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The Worm That Gurned – Email Virus Pulls A Funny Face, Sophos Reports

  • 02 February, 2005 11:50

<p>Gurning picture acts as diversion for malicious hack attack</p>
<p>Virus experts at Sophos have reported that a new worm demonstrates the ancient British art of gurning, the tradition of pulling a funny or scary face, as it infects computers.</p>
<p>The Wurmark-F worm spreads via email, pretending to be from addresses such as, and Emails can have a variety of characteristics including:</p>
<p>Subject: Hhahahah lol!!!!
Message body:
i found this on my computer from ages ago
download it and see if you can remember it
lol i was lauging like mad when i saw it! :D
email me back haha...</p>
<p>Subject: Rate My Pic.......
Message body:
Hi ive sent 5 emails now and nobody will rate
my pic!! :( please download and tell me what you
think out of 10 , dont worry if you dont like it
just say i wont be offended p.s i was drunk when
it was taken :P</p>
<p>If recipients open the attached ZIP file and launch the files contained inside (which can have names such as Sexy_09.jpg.scr, Photo_01.jpg.scr, is_this_you.jpg.scr and love_04.jpg.scr) then they will be infected by the worm and a graphic of an elderly man gurning is displayed:</p>
<p>As the image is being displayed, the Wurmark-F worm installs the W32/Rbot-US network worm and backdoor Trojan horse. This malicious worm allows hackers to take remote control of infected computers, allowing them to capture keystrokes and grab screenshots (allowing opportunities for identity fraud) and even capture webcam footage of the unsuspecting user.</p>
<p>The image displayed by the Wurmark-F worm is available at:</p>
<p>"At first glance some may think this worm is harmless, and be amused by its graphical payload, but it has the sinister intention of handing over control of your PC to remote hackers," said Graham Cluley, senior technology consultant for Sophos. "Unless computer users properly defend themselves with up-to-date anti-virus software, firewalls and security patches then they run the risk of having their PC exploited and their bank accounts emptied."</p>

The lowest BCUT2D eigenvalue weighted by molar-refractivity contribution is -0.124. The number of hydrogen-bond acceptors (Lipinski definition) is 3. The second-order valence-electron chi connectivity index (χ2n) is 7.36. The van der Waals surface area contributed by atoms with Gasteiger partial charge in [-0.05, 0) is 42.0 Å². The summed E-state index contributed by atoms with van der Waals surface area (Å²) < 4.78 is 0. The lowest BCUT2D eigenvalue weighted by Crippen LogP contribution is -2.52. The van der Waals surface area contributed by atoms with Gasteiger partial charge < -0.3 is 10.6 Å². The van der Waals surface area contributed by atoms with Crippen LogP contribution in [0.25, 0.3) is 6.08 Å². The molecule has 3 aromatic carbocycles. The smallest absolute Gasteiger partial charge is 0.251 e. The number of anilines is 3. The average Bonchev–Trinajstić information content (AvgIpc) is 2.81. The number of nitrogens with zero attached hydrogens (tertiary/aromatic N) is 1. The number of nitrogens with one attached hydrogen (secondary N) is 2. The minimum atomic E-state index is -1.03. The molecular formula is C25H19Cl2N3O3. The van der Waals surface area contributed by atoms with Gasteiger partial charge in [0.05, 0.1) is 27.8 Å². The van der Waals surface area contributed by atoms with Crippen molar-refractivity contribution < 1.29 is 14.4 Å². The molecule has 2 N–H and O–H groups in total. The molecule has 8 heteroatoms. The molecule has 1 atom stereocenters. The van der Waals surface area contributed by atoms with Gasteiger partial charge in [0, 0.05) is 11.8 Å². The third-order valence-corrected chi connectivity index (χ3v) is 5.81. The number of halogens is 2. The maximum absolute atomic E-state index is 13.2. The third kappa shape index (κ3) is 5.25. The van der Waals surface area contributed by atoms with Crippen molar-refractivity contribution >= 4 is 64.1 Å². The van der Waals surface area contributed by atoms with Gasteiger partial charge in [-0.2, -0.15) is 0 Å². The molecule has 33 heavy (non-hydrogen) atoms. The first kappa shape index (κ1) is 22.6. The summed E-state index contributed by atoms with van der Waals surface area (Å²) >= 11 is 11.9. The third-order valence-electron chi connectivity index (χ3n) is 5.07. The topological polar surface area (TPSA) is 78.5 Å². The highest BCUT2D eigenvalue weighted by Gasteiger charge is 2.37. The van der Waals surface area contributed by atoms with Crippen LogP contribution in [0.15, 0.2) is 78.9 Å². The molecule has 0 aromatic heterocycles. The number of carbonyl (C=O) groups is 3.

<p>Sophos experts believe that the W32/Wurmark-F and W32/Rbot-US worms are evidence of a growing trend of more and more malware spying on innocent home computer owners and poorly-protected businesses.</p>
<p>"The simple fact is that organised criminals are more involved in virus-writing than ever before, and being more aggressive in their attempts to find new computers to infect and control," continued Cluley. "If you attach a new, unpatched computer to the internet, unprotected by proper firewalls and up-to-date anti-virus software, then it can easily be under the control of hackers within 10 minutes."</p>
<p>Sophos recommends companies protect their email gateways with a consolidated solution to defend against viruses and spam. Businesses should also secure their desktop and servers with automatically updated protection.</p>
Sophos's press contact at Gotley Nix Evans is:
Michael Henderson (
+61 2 9957 5555 (tel)
+61 413 054 738 (mobile)
+61 2 9957 5575 (fax)</p>

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